February 23, 2007 10:00 AM PST
Rescuing search in 'Second Life'
Yet search is one of the systems most in need of help in Second Life. The latest evidence is the recent selection of a team working on such a system as a finalist in the Second Life business plan contest.
"There's a lot to be desired in the current (Second Life) search, quite a lot," said Tony Walsh, the editor of Clickable Culture, a blog about virtual worlds and other online cultures. "We need a Google for Second Life, something that works quickly and produces intelligent results."
Some might wonder how important search needs to be in a virtual world. But as the number of Second Life stores, places and objects explodes, it is becoming crucial that users be able to find what they need without trying keyword after keyword. And while that dynamic is more true today than ever, many people believe the search system has been insufficient for years.
And Second Life is not alone. Other online games and virtual worlds suffer from the same limited tools, say those familiar with environments such as There.com and World of Warcraft.
"The built-in search functionality (in online games) can be rudimentary and somewhat frustrating," said Ron Meiners, who works in developer relations for Multiverse Network, a creator of a platform for virtual worlds. "I think the problem is in part that we are still discovering ways to organize information in these worlds that is effective and meaningful. Aside from simple text searches, it's hard to define what a user can be looking for. It's one thing to say a dance club, but you really want to know other things, too: how many people are there, age ranges perhaps, or what music is playing."
That's why organizations like Electric Sheep, the largest of a growing number of third-party companies that build projects and software for Second Life, are putting a significant amount of effort into trying to solve the search problem in that virtual world.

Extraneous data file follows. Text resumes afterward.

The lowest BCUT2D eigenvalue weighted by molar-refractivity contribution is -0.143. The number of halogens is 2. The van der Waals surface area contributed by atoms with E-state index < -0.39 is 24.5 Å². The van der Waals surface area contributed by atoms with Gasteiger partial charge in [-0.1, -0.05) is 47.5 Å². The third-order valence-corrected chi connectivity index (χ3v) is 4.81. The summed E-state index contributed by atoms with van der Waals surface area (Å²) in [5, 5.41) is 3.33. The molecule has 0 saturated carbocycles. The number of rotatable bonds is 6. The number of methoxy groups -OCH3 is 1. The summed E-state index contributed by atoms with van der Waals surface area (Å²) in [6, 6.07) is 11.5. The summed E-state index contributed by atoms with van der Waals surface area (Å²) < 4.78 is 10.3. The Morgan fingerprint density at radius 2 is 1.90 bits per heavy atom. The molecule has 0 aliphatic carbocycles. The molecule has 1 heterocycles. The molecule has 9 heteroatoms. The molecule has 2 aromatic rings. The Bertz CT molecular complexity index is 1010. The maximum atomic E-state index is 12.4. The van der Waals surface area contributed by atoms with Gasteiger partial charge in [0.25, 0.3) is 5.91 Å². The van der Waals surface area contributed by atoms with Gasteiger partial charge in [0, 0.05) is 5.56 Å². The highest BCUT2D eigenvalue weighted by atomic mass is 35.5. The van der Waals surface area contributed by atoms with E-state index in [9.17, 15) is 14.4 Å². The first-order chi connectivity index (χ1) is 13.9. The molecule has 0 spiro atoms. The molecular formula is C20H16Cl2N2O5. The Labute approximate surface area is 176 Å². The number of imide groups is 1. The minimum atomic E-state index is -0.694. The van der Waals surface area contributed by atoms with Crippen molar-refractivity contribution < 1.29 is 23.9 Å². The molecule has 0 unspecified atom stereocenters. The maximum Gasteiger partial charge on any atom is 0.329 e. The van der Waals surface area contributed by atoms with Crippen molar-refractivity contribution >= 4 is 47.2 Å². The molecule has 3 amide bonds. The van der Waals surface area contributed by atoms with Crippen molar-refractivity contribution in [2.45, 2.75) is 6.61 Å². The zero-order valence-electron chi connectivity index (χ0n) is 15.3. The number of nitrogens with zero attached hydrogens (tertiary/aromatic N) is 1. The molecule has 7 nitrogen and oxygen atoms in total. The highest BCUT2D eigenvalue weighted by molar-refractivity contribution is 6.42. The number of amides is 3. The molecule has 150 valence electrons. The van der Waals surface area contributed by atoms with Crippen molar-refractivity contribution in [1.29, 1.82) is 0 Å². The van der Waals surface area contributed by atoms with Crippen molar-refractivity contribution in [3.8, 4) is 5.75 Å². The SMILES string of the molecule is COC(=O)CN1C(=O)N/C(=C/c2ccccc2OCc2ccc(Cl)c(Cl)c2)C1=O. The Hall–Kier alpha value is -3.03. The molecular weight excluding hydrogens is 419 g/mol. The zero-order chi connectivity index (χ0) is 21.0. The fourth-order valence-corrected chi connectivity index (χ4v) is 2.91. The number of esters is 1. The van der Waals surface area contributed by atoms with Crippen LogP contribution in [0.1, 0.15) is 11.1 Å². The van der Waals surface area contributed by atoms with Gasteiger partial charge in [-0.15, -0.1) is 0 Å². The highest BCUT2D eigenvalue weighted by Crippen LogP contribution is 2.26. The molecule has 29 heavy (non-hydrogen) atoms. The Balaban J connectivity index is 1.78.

The complexity of Second Life has gotten to the point where better search is a requirement, much like it was on the Web in the late 1990s.
"One of the problems that you have with virtual worlds is that you want to know where to go, whom to meet and what (to) do," said Giff Constable, the general manager of Electric Sheep's software unit. "People are looking for things to explore, and that's a huge information flow within Second Life that's extremely inefficient. I almost feel that within Second Life right now, if you do want people to discover you, it's like throwing a dart at a dart board made of cement. It bounces right off."
Linden Lab, the publisher of Second Life, also recognizes its search tools are not up to snuff, and says it is working on updating them.
"It is time to make search in Second Life really work," Linden Lab CTO Cory Ondrejka said in an
Linden Lab would not divulge any details about its plans for new search tools.
But Constable said he has been spearheading a search project that is likely to bear fruit sometime in the next couple of months. And that's despite the fact, he explained, that anyone besides Linden Lab trying to create a new search tool for Second Life faces the obstacle of not being able to directly access the virtual world's database of people, objects and places.
Electric Sheep's probable approach to solving search in Second Life is a work-around. Constable explained that one idea he's trying is to employ an automated bot to gather data.
The bot would "basically crawl the (Second Life) grid and then figure out what we want to pull, what we want to save," he said, "and what we want to keep of the data."
Ultimately, he explained, the idea is that the aggregate data collected would give Electric Sheep enough to provide users with a searchable database, one that, while not as complete as what Linden Lab could offer, might be better organized.
Another approach could be that of Mario Gerosa, an Italian journalist, and Laura Cassara, an Italian architect.
The two teamed up to create a proposal for the Second Life business plan contest that was chosen as one of four finalists.
Their concept, Gerosa explained, is based on the idea of Second Life users weighing in on the places and objects they encounter, rating things as they come across them, and having all the resulting data be organized into a searchable system.
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